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EUR/GBP Tumbles, Eyes 2012 Lows

H.S. Borji
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EUR/GBP Tumbles, Eyes 2012 Lows

The euro continued to soften against the British pound on Thursday, as European Central Bank President Mario Draghi reiterated his commitment to economic stimulus amid expectations for modest Eurozone growth in the second half of the year.

The EURGBP tumbled 0.36 percent to 0.7793, easing off an intraday low of 0.7785. The pair, which has declined 0.9 percent since Monday, is trading below the 100-day simple moving average. Initial support is likely found at 0.7788. On the upside, resistance is ascending from 0.7845.

The EURGBP has weakened gradually throughout the course of 2014, despite a sharp retracement for the British pound in recent months. The pair has tumbled 7.1 percent over the last six months, as weak Eurozone growth and geopolitical uncertainties continue to weigh on the common currency. Analysts foresee further declines in the short-term, as the pair looks poised to test the lows from 2012.

The euro was under pressure on Thursday after ECB President Mario Draghi said Eurozone growth will remain subdued in the second half of the year.

Speaking to Verslo Zinios, a leading Lithuanian business daily, Draghi expressed concerns that escalating geopolitical tensions between Russia and the West could further dampen business and consumer confidence in the Eurozone. Draghi reaffirmed the central bank’s commitment to monetary stimulus, vying to do whatever it takes to get the Eurozone growth engine back on track.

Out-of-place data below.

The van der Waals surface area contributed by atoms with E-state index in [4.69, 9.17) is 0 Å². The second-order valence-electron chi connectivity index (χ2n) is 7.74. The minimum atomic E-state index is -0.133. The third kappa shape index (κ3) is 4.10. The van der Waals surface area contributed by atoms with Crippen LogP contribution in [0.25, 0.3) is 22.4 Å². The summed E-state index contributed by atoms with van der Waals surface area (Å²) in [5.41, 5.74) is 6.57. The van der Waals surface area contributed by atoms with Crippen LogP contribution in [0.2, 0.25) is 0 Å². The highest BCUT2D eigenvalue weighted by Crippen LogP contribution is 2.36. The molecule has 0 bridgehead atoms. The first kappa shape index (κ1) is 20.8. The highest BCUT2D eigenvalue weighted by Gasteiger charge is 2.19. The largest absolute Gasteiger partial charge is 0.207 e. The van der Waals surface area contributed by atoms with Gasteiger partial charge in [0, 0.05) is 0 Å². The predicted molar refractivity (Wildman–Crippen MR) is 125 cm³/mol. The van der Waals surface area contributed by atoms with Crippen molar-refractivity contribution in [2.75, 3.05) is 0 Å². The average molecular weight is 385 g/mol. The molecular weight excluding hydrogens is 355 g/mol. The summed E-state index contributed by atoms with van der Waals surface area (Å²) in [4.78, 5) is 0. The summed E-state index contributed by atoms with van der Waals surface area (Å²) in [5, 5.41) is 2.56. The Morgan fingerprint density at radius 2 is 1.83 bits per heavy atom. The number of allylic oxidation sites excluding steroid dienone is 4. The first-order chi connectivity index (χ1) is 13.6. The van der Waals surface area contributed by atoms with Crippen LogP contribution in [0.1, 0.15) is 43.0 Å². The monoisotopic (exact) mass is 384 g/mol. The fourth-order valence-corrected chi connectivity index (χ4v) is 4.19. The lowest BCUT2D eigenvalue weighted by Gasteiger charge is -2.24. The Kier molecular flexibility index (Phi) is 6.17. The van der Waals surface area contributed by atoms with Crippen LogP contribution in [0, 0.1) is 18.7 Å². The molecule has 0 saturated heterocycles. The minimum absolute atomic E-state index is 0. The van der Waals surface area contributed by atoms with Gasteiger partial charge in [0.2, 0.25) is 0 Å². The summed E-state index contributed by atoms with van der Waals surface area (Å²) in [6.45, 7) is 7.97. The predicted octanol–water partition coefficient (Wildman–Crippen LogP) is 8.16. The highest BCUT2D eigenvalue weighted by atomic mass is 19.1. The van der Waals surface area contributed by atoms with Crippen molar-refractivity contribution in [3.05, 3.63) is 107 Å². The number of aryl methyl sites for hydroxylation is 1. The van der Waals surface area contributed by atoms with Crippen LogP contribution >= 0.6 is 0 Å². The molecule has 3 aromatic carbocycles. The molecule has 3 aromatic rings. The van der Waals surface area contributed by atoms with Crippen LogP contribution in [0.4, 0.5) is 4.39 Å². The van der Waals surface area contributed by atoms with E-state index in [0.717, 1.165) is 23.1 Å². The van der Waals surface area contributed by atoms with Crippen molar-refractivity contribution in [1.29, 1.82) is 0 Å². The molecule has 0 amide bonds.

Draghi was in Lithuania to deliver a keynote speech about the benefits of Eurozone accession. Lithuania is the latest country to join the Eurozone. The country is expected to adopt the euro on January 1, 2015.

The benefits of Eurozone accession are a controversial matter, as the markets have grown deeply skeptical about the economic viability of the 18-nation currency bloc.

The Eurozone economy stagnated in the second quarter, as the region’s star economy contracted for the first time since 2013. Germany, which accounts for about one-third of Eurozone GDP, saw its economy contract 0.2 percent in the June quarter.

Meanwhile, European markets were under pressure after Bank of England Governor Mark Carney said the central bank was warming to the idea of a rate hike.

“With many of the conditions for the economy to normalize now met, the point at which interest rates also begin to normalize is getting closer,” Carney said in a speech to the Institute and Faculty of Actuaries General Insurance Conference in Wales. “In recent months the judgment about precisely when to raise Bank Rate has become more balanced.”

The BOE voted to leave the Bank Rate at 0.5 percent at the September 4 policy meetings. The minutes of those meetings, which were released last week, showed a 7-2 divide on interest rates. Committee members Martin Weale and Ian McCafferty voted in favour of raising interest rates for the second consecutive month.

Weale and McCafferty believe the current economic situation warrants an immediate rate hike of 25 basis points. According to the Committee members, an improving jobs market will serve as a catalyst for higher wage growth in the near future.

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